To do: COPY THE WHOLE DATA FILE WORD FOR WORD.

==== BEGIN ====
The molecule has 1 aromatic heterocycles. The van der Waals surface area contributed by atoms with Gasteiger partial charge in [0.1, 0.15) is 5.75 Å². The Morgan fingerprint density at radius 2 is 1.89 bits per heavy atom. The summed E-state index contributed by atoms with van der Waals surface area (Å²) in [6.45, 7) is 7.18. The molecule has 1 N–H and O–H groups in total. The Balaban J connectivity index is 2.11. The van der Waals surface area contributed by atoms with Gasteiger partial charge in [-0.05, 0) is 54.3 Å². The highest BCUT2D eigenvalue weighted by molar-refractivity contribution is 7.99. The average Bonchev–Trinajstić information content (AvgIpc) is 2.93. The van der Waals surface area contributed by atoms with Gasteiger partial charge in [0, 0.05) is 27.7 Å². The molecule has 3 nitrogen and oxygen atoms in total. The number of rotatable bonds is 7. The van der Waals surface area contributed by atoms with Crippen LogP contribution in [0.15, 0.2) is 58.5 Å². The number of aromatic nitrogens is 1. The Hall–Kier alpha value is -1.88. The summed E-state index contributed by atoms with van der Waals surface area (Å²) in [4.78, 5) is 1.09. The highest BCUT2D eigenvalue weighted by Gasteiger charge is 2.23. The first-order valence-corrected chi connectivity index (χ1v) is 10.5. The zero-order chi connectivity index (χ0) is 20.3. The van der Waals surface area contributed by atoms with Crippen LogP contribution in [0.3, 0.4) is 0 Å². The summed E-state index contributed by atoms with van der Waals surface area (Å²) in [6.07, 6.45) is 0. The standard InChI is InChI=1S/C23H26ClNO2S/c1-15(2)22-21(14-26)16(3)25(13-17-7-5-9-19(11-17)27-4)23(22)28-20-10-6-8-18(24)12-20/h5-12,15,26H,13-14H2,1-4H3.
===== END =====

The molecule has 1 aromatic heterocycles. The van der Waals surface area contributed by atoms with Gasteiger partial charge in [0.1, 0.15) is 5.75 Å². The Morgan fingerprint density at radius 2 is 1.89 bits per heavy atom. The summed E-state index contributed by atoms with van der Waals surface area (Å²) in [6.45, 7) is 7.18. The molecule has 1 N–H and O–H groups in total. The Balaban J connectivity index is 2.11. The van der Waals surface area contributed by atoms with Gasteiger partial charge in [-0.05, 0) is 54.3 Å². The highest BCUT2D eigenvalue weighted by molar-refractivity contribution is 7.99. The average Bonchev–Trinajstić information content (AvgIpc) is 2.93. The van der Waals surface area contributed by atoms with Gasteiger partial charge in [0, 0.05) is 27.7 Å². The molecule has 3 nitrogen and oxygen atoms in total. The number of rotatable bonds is 7. The van der Waals surface area contributed by atoms with Crippen LogP contribution in [0.15, 0.2) is 58.5 Å². The number of aromatic nitrogens is 1. The Hall–Kier alpha value is -1.88. The summed E-state index contributed by atoms with van der Waals surface area (Å²) in [4.78, 5) is 1.09. The highest BCUT2D eigenvalue weighted by Gasteiger charge is 2.23. The first-order valence-corrected chi connectivity index (χ1v) is 10.5. The zero-order chi connectivity index (χ0) is 20.3. The van der Waals surface area contributed by atoms with Crippen LogP contribution in [0.3, 0.4) is 0 Å². The summed E-state index contributed by atoms with van der Waals surface area (Å²) in [6.07, 6.45) is 0. The standard InChI is InChI=1S/C23H26ClNO2S/c1-15(2)22-21(14-26)16(3)25(13-17-7-5-9-19(11-17)27-4)23(22)28-20-10-6-8-18(24)12-20/h5-12,15,26H,13-14H2,1-4H3.